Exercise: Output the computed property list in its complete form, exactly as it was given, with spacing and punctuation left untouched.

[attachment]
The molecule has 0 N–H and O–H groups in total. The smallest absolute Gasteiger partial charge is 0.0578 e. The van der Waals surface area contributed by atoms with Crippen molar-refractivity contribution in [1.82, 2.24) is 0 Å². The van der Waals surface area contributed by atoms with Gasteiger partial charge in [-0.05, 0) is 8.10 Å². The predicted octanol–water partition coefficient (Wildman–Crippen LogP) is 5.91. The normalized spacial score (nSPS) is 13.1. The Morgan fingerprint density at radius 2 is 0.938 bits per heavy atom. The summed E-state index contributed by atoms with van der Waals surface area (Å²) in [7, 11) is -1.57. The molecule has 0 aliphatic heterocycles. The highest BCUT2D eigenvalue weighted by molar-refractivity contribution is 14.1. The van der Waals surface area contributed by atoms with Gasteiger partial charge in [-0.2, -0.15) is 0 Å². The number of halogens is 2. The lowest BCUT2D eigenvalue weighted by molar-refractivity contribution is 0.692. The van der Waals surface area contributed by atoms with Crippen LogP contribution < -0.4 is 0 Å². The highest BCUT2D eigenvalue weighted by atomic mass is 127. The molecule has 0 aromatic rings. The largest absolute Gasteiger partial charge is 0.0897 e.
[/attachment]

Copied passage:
The molecule has 0 N–H and O–H groups in total. The smallest absolute Gasteiger partial charge is 0.0578 e. The van der Waals surface area contributed by atoms with Crippen molar-refractivity contribution in [1.82, 2.24) is 0 Å². The van der Waals surface area contributed by atoms with Gasteiger partial charge in [-0.05, 0) is 8.10 Å². The predicted octanol–water partition coefficient (Wildman–Crippen LogP) is 5.91. The normalized spacial score (nSPS) is 13.1. The Morgan fingerprint density at radius 2 is 0.938 bits per heavy atom. The summed E-state index contributed by atoms with van der Waals surface area (Å²) in [7, 11) is -1.57. The molecule has 0 aliphatic heterocycles. The highest BCUT2D eigenvalue weighted by molar-refractivity contribution is 14.1. The van der Waals surface area contributed by atoms with Gasteiger partial charge in [-0.2, -0.15) is 0 Å². The number of halogens is 2. The lowest BCUT2D eigenvalue weighted by molar-refractivity contribution is 0.692. The van der Waals surface area contributed by atoms with Crippen LogP contribution < -0.4 is 0 Å². The highest BCUT2D eigenvalue weighted by atomic mass is 127. The molecule has 0 aromatic rings. The largest absolute Gasteiger partial charge is 0.0897 e.